A little healthy physical activity is always good for your health. It’s a phrase we’ve all heard time and time again, and today, in the midst of the pandemic, it can take on even greater value. The lockdown due to the Coronavirus has forced us to stay at home over the Christmas season, where overeating and sofa surfing often become major activities. But even these days, moderate physical activity can do well to combat laziness and improve our overall immune system response.
What have been (and still are) the most noticeable impacts of the Coronavirus on sport?
Since last March, our lifestyle has profoundly changed, starting with the closure of sport centers, gyms, swimming pools and the limitation on doing sports, even outdoors.
The state of lockdown being more or less continuous, has led to serious consequences for all those who work in the field of sport and for the athletes themselves, who in addition to being deprived of the opportunity to do sport at their desired levels, have also been deprived of the socialization aspect — especially young people and all amateur athletes.
COVID-19 is also changing the way we conduct sport at a professional level; so much so that for several months now we’ve been testing types of masks to see how much they affect athletic performance. Basketball players in Venice, Italy have been using the “Sherpa” training mask, designed by the Turin Polytechnic University specifically for contact sports, and it allows you to inhale 200 L/min of air, even under intense physical stress.
The lockdown and the associated problem of sedentariness
Let’s first try to understand what happens when you significantly increase the time you spend at home. The effects of excessive sedentariness are quite well known, but it is worth summarizing them:
- weight gain
- loss of muscle tone and volume
- reduction in physical strength
- decreased elasticity
- risk of developing or worsening chronic diseases (e.g. cardiovascular diseases, diabetes, and hypertension)
- hormonal imbalance
- decreased lung capacity
- stress and anxiety
- insomnia or other sleep disorders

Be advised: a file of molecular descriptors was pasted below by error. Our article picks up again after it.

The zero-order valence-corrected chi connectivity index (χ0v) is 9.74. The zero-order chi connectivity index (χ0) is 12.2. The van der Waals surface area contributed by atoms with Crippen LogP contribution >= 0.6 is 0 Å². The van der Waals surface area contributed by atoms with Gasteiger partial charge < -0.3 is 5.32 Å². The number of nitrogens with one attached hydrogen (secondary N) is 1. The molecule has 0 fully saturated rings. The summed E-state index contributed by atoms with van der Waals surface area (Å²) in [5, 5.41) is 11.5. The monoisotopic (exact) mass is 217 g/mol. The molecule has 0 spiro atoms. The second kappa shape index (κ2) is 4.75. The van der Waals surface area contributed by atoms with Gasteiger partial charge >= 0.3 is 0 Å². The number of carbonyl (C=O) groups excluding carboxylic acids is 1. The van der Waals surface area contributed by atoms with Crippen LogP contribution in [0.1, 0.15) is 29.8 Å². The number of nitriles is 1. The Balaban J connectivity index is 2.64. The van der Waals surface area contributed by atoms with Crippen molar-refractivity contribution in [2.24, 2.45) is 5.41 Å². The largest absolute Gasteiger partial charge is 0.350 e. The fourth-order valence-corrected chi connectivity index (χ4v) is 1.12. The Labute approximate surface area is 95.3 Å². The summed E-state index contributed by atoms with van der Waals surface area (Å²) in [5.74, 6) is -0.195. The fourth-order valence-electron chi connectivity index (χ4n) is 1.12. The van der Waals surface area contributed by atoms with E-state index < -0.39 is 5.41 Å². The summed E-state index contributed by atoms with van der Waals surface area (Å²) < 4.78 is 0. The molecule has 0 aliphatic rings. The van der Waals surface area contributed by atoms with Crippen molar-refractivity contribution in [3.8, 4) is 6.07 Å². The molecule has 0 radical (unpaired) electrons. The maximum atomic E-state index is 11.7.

All these effects are well described in a document released by the United Nations, in which it refers to the recommendations of the World Health Organization (WHO), which explains that two-to-three hours of physical activity per week are of great help for the body, but are also essential in combating anxiety and negative moods. In fact, it’s been proven that the absence of physical activity affects mental health and can aggravate the state of stress and anxiety in most people. A state of apprehension that in this historical moment is particularly high, and that could find an outlet in a healthy sporting activity, especially if performed outdoors.
Does physical activity affect the immune system?
Multiple studies have proven that sports positively affect the immune system by increasing our natural defenses against respiratory pathogens. In particular, it increases the diffusion of circulating leukocytes and lymphocytes (i.e. immune system cells) whose level remains high for a certain period of time after exercise. If physical activity is performed constantly, over a period of weeks, the value of leukocytes and lymphocytes is on average higher in subjects who do physical activity than in people who remain sedentary.
In order to stimulate the response of the immune system, one can perform either aerobic exercises such as running (using a treadmill), cycling (using an exercise bike or spinning), rowing (using a rowing machine) or high intensity anaerobic exercises such as weight training or naturally-weighted push-ups and pull-ups.
How can you train in a lockdown situation?
It takes a little imagination and creativity, especially if you don’t have an abundance of space. However, with a few pieces of equipment (even homemade), you can do a lot of different exercises.
Here are some examples:
- free body exercises such as leg push-ups, arm bends, and abdominals
- exercises for arms and shoulders with weights (purchased online or alternatively, bottles filled with water)
- exercises with rubber bands (purchased online)
- rope jumping
- pull-ups on a bar that can be attached to door frames
- stretching (if done intensively it’s also a physical activity and still important to keep the muscles toned)
- mobility exercises to combat sedentariness and the resulting disorders, especially in the back and neck
For the more fortunate who have more advanced tools:
- exercise bikes or spinning bikes
- rowing machines
Outside the home, in addition to being able to do almost all the exercises described above, you can of course run, ride a bike or just walk briskly.
For those of you who need guidance, the offer of online courses is very broad, not necessarily expensive and for various levels. Following a tutorial or a live online lesson is very stimulating and makes us overcome the moment of laziness that might otherwise lead us to sit perched in front of the TV or snooze on the sofa.
The sun always remains an important element… both for health and mood
In fact, last but not least, let’s not forget that doing physical activity outdoors provides other benefits than the sun’s rays and consequently on the production of vitamin, D of which we described in a recent article — and its positive effects on the immune system.
In summary, moderate but constant physical activity, combined with exposure to sunlight and a balanced diet, will keep us healthy during the period of restrictions imposed by this ongoing public health emergency.
This post is also available in: Italiano